Design Council alumnus wins gold for project that tackles street drinking
Adur and Worthing Councils, former participants of a Design Council coaching programme, have won gold at the iESE Improvement & Efficiency Awards for their co-designed project to tackle street drinking.
The Rough Sleeping team at Adur and Worthing Council have been working to tackle the social problems and costs associated with street drinking in Worthing. They joined the Design Council programme to find a design-led approach to these issues. Their achievements have now been recognised with a gold medal in the iESE Transforming Access to Services category, which looks at tackling the root cause of social problems.
The town's prevalent 'street community' has historically been regarded negatively – perceived as a reason for loss of business and tourism as well as a drain on resources such as housing, health and policing services – and as such has hindered initiatives as agencies do not want to be seen directing resources towards it.
For many years, some key agencies (including Sussex Police, Safer Community partnership, housing, drug and alcohol treatment services) had worked together to try to effectively manage members of the street community through a number of volunteer-run initiatives, such as soup runs, but these tended to work in isolation.
A non-traditional response was needed to address the cause of the problem – the street community itself – in order to tackle its effects on the wider Worthing population and economy. Part of Design Council's work with the team was around the value of prototyping potential project ideas in order to be less risk averse, try out new things at pace but with relative ease and low cost to allow for failure in the early stages.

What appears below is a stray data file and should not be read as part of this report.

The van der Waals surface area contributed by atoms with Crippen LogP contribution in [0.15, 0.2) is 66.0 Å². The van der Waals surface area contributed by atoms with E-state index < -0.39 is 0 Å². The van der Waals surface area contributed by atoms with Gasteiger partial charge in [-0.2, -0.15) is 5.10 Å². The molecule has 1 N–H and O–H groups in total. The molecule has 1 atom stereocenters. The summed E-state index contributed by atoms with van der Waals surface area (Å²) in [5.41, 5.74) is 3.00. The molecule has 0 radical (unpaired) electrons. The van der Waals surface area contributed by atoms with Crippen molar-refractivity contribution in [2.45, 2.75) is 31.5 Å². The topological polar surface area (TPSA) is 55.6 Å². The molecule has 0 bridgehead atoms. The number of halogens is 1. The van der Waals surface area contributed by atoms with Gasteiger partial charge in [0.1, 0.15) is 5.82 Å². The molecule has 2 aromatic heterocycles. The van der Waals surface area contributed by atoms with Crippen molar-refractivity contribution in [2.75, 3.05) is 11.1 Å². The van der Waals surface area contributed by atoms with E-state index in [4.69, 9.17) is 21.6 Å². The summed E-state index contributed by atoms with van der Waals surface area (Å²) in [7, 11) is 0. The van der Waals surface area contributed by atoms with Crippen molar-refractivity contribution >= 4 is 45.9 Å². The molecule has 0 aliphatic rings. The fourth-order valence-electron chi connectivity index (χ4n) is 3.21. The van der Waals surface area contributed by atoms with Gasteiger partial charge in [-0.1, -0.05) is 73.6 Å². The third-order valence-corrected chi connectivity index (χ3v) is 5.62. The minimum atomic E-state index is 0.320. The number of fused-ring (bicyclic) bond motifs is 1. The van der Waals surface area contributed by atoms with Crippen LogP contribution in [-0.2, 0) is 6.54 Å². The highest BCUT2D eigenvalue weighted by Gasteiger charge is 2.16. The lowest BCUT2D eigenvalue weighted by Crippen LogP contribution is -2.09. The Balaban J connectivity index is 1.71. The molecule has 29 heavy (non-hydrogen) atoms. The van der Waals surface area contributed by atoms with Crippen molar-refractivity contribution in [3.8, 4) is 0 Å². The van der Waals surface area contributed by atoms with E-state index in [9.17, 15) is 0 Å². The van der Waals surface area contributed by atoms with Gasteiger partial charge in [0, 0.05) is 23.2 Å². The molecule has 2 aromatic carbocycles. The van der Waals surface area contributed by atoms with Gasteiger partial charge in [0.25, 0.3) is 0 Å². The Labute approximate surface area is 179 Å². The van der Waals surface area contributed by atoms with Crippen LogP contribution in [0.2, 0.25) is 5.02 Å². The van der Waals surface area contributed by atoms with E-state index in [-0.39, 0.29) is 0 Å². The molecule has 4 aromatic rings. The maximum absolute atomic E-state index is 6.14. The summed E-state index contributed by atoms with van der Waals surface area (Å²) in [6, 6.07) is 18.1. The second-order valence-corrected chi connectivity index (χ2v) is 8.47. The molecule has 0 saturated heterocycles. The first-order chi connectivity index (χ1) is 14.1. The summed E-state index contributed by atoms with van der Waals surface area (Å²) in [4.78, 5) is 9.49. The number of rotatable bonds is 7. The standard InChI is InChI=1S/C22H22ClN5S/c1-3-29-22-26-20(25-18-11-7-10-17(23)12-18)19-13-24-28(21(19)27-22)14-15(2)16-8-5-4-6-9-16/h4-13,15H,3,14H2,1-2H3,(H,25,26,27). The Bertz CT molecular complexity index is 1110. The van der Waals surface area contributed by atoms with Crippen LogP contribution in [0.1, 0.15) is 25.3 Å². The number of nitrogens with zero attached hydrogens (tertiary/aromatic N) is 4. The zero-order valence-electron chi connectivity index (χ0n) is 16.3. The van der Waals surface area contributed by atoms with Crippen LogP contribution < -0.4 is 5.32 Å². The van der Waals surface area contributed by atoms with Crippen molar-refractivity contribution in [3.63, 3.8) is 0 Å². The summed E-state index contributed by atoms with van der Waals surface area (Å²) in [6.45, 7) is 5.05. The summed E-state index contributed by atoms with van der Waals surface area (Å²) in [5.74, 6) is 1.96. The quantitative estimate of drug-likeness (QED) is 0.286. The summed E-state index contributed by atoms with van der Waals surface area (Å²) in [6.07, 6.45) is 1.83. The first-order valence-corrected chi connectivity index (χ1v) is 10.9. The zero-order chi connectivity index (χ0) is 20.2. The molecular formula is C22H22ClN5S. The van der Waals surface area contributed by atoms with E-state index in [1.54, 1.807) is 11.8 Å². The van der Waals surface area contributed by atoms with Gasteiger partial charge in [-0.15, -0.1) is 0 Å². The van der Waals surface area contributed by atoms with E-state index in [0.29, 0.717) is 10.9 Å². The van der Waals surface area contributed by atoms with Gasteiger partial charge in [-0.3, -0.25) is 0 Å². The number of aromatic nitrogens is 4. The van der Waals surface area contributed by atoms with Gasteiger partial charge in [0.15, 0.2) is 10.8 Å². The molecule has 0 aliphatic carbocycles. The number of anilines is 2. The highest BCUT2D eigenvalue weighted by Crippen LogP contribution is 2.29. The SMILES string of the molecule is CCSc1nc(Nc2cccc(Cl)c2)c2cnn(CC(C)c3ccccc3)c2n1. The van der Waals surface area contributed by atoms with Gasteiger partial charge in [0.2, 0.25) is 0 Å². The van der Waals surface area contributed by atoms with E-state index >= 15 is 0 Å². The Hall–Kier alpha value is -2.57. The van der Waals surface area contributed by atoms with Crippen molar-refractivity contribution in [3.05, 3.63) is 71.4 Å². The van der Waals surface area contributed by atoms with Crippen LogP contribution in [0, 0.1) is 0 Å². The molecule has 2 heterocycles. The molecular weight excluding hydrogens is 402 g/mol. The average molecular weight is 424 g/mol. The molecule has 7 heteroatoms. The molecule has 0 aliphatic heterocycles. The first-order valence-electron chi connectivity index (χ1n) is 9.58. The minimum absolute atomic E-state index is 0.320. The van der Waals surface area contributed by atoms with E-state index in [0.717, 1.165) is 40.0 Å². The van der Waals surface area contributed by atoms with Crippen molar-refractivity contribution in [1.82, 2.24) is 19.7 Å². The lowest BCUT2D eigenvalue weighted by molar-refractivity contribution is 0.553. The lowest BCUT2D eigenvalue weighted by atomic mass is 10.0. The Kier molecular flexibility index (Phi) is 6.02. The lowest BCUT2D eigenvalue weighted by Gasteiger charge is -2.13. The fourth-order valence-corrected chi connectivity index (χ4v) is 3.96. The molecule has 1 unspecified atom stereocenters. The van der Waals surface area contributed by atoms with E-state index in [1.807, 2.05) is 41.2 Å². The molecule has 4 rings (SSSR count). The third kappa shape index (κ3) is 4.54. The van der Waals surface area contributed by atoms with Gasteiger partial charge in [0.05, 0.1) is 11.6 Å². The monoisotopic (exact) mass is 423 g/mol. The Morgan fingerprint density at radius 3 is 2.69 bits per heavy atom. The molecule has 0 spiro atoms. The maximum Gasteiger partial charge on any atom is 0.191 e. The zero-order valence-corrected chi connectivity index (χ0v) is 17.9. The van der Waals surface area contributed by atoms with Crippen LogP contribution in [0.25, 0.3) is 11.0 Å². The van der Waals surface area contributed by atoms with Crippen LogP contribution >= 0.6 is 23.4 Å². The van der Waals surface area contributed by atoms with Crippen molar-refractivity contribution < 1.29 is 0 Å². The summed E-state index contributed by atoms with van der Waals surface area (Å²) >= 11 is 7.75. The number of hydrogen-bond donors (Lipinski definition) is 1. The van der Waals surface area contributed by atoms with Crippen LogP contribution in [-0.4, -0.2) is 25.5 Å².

The methods used by Design Council can be applied in other areas and are already influencing the way that we approach a project or service delivery in general.
John Mitchell, Adur and Worthing Councils
One of the projects, involving members of the street community working on a market stall, resulted in additional benefits as they were interacting directly with the public. The setting and the interaction it brought about addressed the previous negativity experienced with the group.
As John Mitchell, Director for Communities at Adur and Worthing Councils has said: "The methods used by Design Council can be applied in other areas and are already influencing the way that we approach a project or service delivery in general. [Their work] released ideas and energy that were exciting and innovative, which in turn have made a real difference in our approach to service design."
In keeping with Design Council principles, the Council and its partners have continued to evolve their learning and practice. This work has focused on improving the care pathway for members of the community entering or being discharged from mental health services.
As the project continues, it is hoped that the street community can be helped on their journeys, whether that is to full accommodation, learning new skills or dealing with substance misuse problems.
Subscribe to our newsletter
Want to keep up with the latest from the Design Council?